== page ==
Pandemic times have turned us into popcorn lovers…but my homemade popcorn just isn’t as good as the bagged popcorn from the natural food store. I’ve tried stovetop and 3 dif brands of popcorn and wasn’t impressed and it’s a scratchy method for glasstop stoves. Then I got a popcorn appliance with a stir bar that also gave unsatisfactory results. The popcorn has a styrofoam texture that the bagged popcorn does not have. What am I doing wrong?
Too much steam would be my guess - it makes popcorn rubbery. When you do it on the stove top, try covering with a splatter screen that allows steam to escape rather than a regular lid. I assume the appliance is also fully enclosed?
Buy a Silicone popcorn popper and make it in the microwave. I first had this a few years ago and was an instant convert. No oil (less calories!) and the popcorn comes out great.
There was a useful (if biased) thing about popcorn on Serious Eats. One helpful part of it was saying something like “if you like X texture, Y is a good method to try”. They ended up most recommending the cheap aluminum stovetop popper with the stir crank, and gave their own detailed instructions for its use.
The new appliance actually has many venting holes in the top🤔
When you say styrofoam texture, is each piece too dense? Or are the kernels popping large but you don’t enjoy the feel?
Pop-in-the-bag popcorn often uses more fat or oil than other methods, and many people actually prefer a higher fat content in all their popcorn. Your current results might be technically “too good” in terms of being efficient and low-fat, and maybe it needs more oil to be how you want. However, some appliances only work with their own strict recipe. (With stovetop methods you can be more free to experiment.)
If you’ve ever loved “kettle corn”, and you’re wishing it was a bit more like that, then this is probably your answer.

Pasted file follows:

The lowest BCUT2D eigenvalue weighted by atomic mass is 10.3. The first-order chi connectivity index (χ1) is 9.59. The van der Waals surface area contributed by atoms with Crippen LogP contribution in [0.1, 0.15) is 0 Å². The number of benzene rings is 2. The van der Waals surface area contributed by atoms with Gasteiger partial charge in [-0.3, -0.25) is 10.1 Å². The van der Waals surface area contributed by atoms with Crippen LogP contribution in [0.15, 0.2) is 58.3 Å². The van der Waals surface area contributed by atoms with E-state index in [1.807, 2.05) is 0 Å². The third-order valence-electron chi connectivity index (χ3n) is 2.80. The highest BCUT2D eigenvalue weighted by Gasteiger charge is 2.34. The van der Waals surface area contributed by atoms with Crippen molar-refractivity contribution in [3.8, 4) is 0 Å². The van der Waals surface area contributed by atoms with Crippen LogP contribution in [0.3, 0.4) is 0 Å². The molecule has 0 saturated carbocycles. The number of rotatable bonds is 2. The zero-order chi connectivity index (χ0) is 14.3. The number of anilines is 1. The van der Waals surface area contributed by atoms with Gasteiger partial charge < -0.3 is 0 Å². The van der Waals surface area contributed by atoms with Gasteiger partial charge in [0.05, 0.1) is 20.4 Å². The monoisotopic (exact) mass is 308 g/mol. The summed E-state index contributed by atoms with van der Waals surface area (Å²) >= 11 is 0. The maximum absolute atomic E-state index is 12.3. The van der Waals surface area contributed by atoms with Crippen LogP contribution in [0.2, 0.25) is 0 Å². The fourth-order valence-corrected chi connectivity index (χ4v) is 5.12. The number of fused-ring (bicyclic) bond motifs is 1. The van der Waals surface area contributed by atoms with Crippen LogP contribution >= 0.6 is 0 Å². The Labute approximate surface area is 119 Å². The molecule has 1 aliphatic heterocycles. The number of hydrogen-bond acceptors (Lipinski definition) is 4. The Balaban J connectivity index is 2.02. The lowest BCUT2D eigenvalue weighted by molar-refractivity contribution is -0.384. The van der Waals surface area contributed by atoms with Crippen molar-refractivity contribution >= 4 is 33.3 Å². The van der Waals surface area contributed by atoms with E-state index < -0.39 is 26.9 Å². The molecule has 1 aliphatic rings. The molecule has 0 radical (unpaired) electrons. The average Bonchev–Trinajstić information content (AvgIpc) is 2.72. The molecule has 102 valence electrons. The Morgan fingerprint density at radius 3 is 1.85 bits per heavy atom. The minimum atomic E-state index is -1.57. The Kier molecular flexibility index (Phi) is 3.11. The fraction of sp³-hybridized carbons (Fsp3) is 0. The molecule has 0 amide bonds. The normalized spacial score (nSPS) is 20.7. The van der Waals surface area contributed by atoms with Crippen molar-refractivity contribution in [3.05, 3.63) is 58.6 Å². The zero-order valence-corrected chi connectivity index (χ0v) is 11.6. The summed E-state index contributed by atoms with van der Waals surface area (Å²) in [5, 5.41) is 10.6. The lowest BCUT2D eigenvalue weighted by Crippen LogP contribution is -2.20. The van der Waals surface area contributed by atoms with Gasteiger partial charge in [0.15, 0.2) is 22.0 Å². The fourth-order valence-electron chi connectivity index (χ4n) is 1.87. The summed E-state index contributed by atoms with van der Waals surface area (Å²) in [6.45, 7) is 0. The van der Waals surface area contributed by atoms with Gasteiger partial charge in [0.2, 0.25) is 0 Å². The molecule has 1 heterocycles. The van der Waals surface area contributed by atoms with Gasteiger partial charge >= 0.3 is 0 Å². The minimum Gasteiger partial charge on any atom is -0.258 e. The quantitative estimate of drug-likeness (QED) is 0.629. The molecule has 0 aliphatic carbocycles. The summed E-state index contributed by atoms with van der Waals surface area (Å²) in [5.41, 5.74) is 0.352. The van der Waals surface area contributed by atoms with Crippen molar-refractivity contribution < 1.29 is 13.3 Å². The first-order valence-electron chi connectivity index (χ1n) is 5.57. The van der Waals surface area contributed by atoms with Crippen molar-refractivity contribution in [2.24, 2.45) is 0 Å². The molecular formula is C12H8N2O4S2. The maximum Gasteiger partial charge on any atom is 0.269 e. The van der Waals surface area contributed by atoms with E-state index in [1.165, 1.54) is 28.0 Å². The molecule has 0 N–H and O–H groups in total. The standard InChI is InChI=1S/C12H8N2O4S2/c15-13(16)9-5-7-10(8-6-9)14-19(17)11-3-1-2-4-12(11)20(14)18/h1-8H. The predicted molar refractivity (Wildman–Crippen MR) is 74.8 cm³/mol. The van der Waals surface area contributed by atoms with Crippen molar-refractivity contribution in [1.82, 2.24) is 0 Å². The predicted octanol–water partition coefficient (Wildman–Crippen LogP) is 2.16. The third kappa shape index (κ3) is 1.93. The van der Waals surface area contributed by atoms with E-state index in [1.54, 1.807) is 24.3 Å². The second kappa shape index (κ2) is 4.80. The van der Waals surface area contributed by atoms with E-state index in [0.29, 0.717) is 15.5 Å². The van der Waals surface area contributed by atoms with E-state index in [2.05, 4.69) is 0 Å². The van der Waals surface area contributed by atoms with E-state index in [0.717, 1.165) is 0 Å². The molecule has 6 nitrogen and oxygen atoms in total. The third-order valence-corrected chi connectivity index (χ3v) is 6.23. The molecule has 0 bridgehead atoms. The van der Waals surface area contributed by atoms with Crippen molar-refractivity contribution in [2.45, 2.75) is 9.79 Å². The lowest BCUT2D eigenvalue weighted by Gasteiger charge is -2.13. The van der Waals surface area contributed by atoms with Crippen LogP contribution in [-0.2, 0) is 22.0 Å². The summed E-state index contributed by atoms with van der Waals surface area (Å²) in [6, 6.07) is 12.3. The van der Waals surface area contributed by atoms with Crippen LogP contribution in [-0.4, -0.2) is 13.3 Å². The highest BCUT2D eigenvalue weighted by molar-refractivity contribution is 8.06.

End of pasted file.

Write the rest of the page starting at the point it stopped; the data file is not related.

One my favorite things! Here is some of my previous research
Don’t mean to be glib, but maybe just stick to the bagged kind?
Life’s too short to worry about popcorn, especially during a raging pandemic
Do you have a flat-bottom wok with a cover? We have a gas range, and make great popcorn in the wok. It should work on a glasstop stove if the temperature is high enough. Heat the wok, add 1-2 tbsp oil and 4 grains of popcorn. When the 4 grains pop, add the rest, lower the heat, shake the wok, and enjoy.
This could also be the culprit. I use quite a bit of fat when I pop corn on the stovetop and it definitely has a much better texture overall than air-popped.
Take two paper lunch bags.
Add two to three handfuls of kernels, depending on the size of your hands.
Fit the empty bag over the bag with the kernels and lay them on their side in the microwave.
Set the timer for 2 1\2 minutes or so.
Allow to pop until the kernels just about quit popping.
Notice there’s no oil, so a couple of tbsps of melted butter are almost a requisite if you want the salt to stick. (Note that I consider this a feature, not a flaw).
The bags can be reused several times.
No cleanup except the serving bowl.
No preservatives or other chemicals.
I started doing this recently, and will never look back at the microwave techniques!